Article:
Well, it sometimes doesn’t take much for male drag performers to secure audience approval. I’ve seen male queens with merely a bit of eyeliner, any sort of wig, and one item of “feminine” clothing win the whoops of club crowds for a few simple dance moves. Now, I’m also a professional drag performer, so don’t want this to come across as an attack on UK cis-male drag queens (of which many are sensational and sensitively celebrate femininity). However, I’m often disappointed by how a lazy gesture towards femininity from male queens– a bra, some lipstick –without a reflection or interrogation into the constructs of femininity, suffices for an audience to celebrate this performer as “transgressive.”
Let’s think about Victoria’s “milking it” performance within this context. In enacting an everyday activity on stage in high drag, Victoria opens up a question: if a man can get celebrated for their “femininity” through a tokenistic gesture, then why is femininity performed by women not given the spotlight. When I speak to Victoria, she tells me: ‘being a woman, I perform feminine labour everyday, the emotional labour and violence that comes with how people treat what they see as feminine presenting people in an everyday context and how it is policed on our bodies. I do this shit EVERY DAY, and often when cisgender men perform femininity on a stage – sometimes actually in a quite misogynistic and lazy way – they are much more readily celebrated.’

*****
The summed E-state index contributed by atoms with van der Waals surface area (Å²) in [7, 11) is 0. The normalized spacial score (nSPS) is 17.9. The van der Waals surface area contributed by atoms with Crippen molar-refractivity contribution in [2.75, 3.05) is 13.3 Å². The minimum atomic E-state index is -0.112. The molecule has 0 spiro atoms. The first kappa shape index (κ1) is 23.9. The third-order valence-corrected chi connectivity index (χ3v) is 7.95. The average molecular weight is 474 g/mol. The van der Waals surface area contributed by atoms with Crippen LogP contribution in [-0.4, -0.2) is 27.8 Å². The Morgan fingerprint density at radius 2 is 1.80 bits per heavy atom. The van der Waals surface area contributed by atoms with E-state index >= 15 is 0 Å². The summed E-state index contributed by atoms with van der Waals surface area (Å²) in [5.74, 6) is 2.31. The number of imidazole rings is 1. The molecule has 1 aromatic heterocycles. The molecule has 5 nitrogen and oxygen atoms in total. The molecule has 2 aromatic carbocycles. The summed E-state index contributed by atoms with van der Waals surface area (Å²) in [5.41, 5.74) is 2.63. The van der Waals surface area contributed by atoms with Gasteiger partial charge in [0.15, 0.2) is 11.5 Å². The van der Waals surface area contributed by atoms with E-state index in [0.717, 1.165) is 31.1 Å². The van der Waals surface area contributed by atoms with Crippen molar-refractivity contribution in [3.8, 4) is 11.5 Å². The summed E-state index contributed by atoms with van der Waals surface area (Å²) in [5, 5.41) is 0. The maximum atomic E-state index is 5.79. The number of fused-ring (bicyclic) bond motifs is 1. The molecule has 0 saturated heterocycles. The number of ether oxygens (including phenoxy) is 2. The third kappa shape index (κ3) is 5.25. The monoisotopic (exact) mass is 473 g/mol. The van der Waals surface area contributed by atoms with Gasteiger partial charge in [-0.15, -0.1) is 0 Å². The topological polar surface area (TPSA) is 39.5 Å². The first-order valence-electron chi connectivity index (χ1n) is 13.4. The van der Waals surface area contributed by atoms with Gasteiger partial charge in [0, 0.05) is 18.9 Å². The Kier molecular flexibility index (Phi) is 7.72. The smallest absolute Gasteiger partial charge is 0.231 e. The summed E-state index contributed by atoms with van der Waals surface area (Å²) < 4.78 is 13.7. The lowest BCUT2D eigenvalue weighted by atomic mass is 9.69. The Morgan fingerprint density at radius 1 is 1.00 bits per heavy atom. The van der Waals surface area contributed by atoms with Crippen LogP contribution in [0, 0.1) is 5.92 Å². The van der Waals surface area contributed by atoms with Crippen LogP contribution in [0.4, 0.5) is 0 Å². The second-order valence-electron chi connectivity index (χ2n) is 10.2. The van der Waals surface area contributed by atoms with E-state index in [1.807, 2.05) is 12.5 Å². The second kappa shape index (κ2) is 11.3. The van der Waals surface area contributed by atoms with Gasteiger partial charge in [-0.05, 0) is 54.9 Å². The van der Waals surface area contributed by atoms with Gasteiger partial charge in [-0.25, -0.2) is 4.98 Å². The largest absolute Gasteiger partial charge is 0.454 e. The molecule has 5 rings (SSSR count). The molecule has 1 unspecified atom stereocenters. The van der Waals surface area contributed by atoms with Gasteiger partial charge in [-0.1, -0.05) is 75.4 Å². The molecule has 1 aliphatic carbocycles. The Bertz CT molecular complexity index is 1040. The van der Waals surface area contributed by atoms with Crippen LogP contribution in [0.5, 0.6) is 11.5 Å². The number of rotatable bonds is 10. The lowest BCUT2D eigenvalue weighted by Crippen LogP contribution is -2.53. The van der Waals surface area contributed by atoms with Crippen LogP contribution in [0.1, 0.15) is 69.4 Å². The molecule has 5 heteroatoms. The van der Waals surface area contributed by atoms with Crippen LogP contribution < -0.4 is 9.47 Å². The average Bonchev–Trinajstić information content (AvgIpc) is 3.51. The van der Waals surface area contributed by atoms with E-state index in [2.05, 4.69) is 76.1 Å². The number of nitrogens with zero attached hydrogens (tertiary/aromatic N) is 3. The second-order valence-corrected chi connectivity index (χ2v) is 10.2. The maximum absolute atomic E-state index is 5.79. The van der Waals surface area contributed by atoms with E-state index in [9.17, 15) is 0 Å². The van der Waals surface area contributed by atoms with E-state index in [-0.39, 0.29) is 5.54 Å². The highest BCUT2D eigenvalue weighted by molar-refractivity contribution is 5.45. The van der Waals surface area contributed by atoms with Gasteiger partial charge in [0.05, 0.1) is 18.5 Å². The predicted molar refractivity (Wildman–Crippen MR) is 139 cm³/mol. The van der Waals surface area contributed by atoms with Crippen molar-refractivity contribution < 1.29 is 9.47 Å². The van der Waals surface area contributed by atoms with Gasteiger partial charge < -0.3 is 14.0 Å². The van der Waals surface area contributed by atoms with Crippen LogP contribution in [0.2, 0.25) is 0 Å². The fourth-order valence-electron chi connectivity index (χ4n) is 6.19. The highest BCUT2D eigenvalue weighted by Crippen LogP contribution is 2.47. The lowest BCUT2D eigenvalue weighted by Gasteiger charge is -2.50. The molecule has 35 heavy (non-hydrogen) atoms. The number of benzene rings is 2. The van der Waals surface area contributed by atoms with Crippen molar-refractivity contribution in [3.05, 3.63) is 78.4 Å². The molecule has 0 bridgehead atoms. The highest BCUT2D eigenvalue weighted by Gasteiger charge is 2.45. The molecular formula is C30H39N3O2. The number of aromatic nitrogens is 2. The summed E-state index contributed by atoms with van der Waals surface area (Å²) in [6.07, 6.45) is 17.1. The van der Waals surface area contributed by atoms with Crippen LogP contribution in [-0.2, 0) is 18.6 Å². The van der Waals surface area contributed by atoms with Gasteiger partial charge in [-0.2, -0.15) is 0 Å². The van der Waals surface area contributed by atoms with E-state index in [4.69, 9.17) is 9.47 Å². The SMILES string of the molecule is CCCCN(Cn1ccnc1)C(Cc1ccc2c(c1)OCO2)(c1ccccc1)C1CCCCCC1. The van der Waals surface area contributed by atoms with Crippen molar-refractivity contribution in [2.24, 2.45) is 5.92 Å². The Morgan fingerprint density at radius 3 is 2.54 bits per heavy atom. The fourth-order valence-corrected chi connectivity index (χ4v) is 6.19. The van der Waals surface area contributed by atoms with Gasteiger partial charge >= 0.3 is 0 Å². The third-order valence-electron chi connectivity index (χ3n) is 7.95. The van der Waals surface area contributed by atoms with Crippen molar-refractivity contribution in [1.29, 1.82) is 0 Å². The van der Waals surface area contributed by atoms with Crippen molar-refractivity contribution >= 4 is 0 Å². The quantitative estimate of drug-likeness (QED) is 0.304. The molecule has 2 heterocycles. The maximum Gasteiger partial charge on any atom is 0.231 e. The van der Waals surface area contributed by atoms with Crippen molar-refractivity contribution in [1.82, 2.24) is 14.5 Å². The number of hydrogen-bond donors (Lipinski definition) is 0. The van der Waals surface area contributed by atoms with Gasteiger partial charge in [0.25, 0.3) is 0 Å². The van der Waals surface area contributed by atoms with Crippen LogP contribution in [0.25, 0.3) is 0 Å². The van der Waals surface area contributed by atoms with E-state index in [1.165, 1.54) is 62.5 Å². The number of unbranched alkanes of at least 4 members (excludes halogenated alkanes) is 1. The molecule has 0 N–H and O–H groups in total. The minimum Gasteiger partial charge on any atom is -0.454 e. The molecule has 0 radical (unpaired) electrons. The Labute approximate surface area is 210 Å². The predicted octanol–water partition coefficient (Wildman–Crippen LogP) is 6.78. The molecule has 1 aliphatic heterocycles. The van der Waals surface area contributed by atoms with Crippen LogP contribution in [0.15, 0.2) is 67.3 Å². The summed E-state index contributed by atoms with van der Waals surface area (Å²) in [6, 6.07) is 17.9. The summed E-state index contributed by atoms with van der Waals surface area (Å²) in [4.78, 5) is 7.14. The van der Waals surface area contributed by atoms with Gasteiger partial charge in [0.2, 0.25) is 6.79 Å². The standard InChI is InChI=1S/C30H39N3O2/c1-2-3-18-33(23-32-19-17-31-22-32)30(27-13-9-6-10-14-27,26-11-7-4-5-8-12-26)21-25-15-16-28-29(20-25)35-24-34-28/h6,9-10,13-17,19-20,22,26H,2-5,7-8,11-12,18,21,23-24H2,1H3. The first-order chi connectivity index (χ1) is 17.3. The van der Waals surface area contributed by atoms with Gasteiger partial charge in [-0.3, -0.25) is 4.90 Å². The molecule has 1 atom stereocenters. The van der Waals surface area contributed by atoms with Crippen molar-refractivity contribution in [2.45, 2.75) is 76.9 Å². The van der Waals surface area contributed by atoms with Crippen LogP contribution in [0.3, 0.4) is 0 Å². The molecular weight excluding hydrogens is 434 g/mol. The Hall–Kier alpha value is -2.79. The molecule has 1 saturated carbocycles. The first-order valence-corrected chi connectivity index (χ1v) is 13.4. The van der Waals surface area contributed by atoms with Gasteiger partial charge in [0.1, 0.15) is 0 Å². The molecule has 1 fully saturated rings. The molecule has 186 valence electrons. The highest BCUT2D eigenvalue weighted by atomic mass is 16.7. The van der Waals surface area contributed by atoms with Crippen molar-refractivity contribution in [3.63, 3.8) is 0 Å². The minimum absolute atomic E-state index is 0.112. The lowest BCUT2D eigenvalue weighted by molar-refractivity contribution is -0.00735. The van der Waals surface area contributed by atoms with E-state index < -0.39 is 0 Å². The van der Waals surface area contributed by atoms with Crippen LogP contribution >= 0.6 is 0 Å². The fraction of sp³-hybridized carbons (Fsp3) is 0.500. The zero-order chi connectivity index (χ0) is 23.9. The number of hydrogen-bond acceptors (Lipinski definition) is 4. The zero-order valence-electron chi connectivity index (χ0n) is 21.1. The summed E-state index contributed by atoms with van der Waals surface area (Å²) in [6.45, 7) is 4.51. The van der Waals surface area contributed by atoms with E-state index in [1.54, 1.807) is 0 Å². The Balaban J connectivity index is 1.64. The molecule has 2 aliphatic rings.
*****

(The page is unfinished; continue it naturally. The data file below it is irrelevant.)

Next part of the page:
In transforming her already “female” body into an exaggerated image of femininity on her own terms, Victoria’s performances demand we watch her do nothing. For she is highlighting that the daily performance and labour of being a woman in our society needs recognition too.